The traditional third-person singular pronouns in English (e.g., he, she, his, her) explicitly mention the gender of the person. This can be problematic for some transgendered persons who hope to defy gender boundaries. It can also be problematic for some feminists who hope to minimize bias against women (e.g., with the use of “he” to include men and women). Pronouns Academic Transgendered Society.
- Wikipedia: In linguistics and grammar, a pronoun is a word that substitutes for a noun or noun phrase. It is a particular case of a pro-form.
- English personal pronouns
- Bulgarian pronouns - Bulgarian pronouns vary in gender, number, definiteness and case. They, more than any other part of speech, have preserved the proto-Slavic case system. Pronouns are classified as: personal, possessive, interrogative, demonstrative, reflexive, summative, negative, indefinite and relative.
- Cantonese pronouns - Pronouns in Cantonese are less numerous than their Indo-European languages counterparts. Cantonese uses pronouns that apply the same meaning to function as both subjective and objective just like many other Sinitic languages.
- Chinese pronouns - Chinese pronouns differ somewhat from pronouns in English and other Indo-European languages. For instance, there is no differentiation in the spoken language between "he", "she" and "it", and pronouns are not inflected to indicate whether they are the subject or object of a sentence.
- French pronouns - French pronouns are inflected to indicate their role in the sentence, as well as to reflect the person, gender, and number of their referents.
- German pronouns - German pronouns describe a set of German words with specific functions. As with other pronouns, they are frequently employed as the subject or object of a clause, acting as substitutes for nouns or noun phrases, but are also used in relative clauses to relate the main clause to a subordinate one.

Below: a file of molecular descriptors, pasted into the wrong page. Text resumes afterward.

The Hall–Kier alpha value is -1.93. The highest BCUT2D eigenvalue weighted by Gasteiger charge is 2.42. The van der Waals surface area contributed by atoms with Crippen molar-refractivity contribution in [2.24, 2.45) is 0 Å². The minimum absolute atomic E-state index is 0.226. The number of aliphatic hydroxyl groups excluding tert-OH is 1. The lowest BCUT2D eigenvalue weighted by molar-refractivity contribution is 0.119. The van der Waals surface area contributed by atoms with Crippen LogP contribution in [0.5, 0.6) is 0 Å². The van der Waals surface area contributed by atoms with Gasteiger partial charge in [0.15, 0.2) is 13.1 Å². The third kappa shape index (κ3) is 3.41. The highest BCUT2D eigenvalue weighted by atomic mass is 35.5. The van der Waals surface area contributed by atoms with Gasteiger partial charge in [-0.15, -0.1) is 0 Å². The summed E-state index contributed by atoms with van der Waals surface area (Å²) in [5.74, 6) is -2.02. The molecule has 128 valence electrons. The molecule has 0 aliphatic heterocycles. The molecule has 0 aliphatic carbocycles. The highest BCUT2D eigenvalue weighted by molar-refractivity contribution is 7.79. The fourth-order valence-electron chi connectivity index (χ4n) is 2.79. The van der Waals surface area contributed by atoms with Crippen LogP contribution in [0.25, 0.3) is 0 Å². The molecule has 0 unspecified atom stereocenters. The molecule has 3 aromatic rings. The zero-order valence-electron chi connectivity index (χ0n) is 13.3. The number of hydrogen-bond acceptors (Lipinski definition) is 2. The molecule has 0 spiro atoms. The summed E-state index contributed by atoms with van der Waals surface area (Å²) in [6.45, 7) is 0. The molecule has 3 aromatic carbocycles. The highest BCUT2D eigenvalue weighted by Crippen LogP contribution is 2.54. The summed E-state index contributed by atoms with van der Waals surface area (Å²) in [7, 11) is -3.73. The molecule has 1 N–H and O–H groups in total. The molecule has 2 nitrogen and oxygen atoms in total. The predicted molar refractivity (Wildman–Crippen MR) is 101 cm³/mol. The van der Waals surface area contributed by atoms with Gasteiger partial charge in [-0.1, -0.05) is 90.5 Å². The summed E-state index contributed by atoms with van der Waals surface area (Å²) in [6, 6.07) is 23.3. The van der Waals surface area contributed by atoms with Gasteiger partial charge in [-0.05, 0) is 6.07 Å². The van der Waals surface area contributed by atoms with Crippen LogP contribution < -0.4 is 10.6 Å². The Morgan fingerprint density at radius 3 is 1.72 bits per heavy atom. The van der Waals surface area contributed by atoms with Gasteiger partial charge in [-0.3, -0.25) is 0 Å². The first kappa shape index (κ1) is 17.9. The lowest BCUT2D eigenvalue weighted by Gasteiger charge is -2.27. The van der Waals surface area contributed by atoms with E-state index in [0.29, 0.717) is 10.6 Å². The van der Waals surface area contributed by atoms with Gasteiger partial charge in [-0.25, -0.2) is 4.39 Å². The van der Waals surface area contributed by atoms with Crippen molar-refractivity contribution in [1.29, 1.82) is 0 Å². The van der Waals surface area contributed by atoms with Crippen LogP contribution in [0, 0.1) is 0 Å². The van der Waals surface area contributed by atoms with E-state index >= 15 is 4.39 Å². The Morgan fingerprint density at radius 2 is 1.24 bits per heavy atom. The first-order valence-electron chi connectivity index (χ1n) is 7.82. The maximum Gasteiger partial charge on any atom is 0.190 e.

- Parts of speech
- Learn Gender Exclusive Language www
Learn six strategies to avoid using gender-specific pronouns. Gender Exclusive Language.
- A Gender-Neutral Pronoun Frequently Asked Questions www
A discussion of gender-neutral/gender-free pronouns in English over the centuries, Pronoun Frequently Asked Questions, such as 'sie', 'hir', 'ey', 'zie', and singular their. Gender-Neutral Pronoun Frequently Asked Questions.
- The Viewpoints from Involvement -- "Thon" www
The history and usage of "thon" as a genderless pronoun derived from "that one" is described. Viewpoints from Involvement -- "Thon".
- Historical Philosophy of Language in Classical China www
Historical overview by Chad Hansen of interpretations of language in the major schools of philosophical thought in classical China (up to the Han dynasty). Philosophy of Language in Classical China.
- Article Structural Linguistics and Formal Semantics www
Article by Jaroslav Peregrin, Linguistics and Formal Semantics, discussing to what extent Chomsky's views displace Saussure's. Structural Linguistics and Formal Semantics.
- This Transtudies: An Online Course Project www
This guides to the study of gender differences and transgender expression in academic environments includes syllabi, Online Course Project, teaching suggestions, annotated bibliographies, student papers, and links. Transtudies: An Online Course Project.
- A Psychology of Gender Identity & Transgenderism www
A transsexual psychologist critiques the psychopathology of gender identity disorder and transvestic fetishism. Gender Identity & Transgenderism. She discusses personal experiences and scholarly topics in psychology, neuroscience, and sexology. Psychology of Gender Identity & Transgenderism.
- Alexa: Pronouns Academic
Alexa Directory Top Sites: Pronouns Academic
- DMOZ: Pronouns Academic
dmoz.org Directory: Pronouns Academic